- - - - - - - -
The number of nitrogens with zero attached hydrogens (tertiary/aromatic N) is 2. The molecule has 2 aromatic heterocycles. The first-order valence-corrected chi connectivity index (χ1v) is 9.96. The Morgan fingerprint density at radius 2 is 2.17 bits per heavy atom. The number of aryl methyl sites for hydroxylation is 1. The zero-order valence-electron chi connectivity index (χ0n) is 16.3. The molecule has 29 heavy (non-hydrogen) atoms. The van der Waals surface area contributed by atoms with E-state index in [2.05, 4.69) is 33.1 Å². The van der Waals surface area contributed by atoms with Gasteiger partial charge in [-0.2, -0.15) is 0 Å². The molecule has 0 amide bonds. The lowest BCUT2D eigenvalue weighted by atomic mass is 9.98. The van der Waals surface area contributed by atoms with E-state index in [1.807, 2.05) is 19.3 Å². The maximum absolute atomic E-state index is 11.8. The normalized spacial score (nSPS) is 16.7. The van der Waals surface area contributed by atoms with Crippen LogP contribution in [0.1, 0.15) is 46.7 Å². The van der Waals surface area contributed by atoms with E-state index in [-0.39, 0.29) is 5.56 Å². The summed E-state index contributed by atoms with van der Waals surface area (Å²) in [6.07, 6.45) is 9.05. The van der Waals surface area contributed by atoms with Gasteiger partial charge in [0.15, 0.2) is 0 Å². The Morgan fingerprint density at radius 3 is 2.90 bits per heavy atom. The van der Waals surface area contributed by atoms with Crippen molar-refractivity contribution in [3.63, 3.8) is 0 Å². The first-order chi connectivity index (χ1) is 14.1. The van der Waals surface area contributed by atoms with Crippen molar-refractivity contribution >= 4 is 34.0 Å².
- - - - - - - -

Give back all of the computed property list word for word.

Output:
The number of nitrogens with zero attached hydrogens (tertiary/aromatic N) is 2. The molecule has 2 aromatic heterocycles. The first-order valence-corrected chi connectivity index (χ1v) is 9.96. The Morgan fingerprint density at radius 2 is 2.17 bits per heavy atom. The number of aryl methyl sites for hydroxylation is 1. The zero-order valence-electron chi connectivity index (χ0n) is 16.3. The molecule has 29 heavy (non-hydrogen) atoms. The van der Waals surface area contributed by atoms with E-state index in [2.05, 4.69) is 33.1 Å². The van der Waals surface area contributed by atoms with Gasteiger partial charge in [-0.2, -0.15) is 0 Å². The molecule has 0 amide bonds. The lowest BCUT2D eigenvalue weighted by atomic mass is 9.98. The van der Waals surface area contributed by atoms with E-state index in [1.807, 2.05) is 19.3 Å². The maximum absolute atomic E-state index is 11.8. The normalized spacial score (nSPS) is 16.7. The van der Waals surface area contributed by atoms with Crippen LogP contribution in [0.1, 0.15) is 46.7 Å². The van der Waals surface area contributed by atoms with E-state index in [-0.39, 0.29) is 5.56 Å². The summed E-state index contributed by atoms with van der Waals surface area (Å²) in [6.07, 6.45) is 9.05. The van der Waals surface area contributed by atoms with Gasteiger partial charge in [0.15, 0.2) is 0 Å². The Morgan fingerprint density at radius 3 is 2.90 bits per heavy atom. The van der Waals surface area contributed by atoms with Crippen molar-refractivity contribution in [3.63, 3.8) is 0 Å². The first-order chi connectivity index (χ1) is 14.1. The van der Waals surface area contributed by atoms with Crippen molar-refractivity contribution >= 4 is 34.0 Å².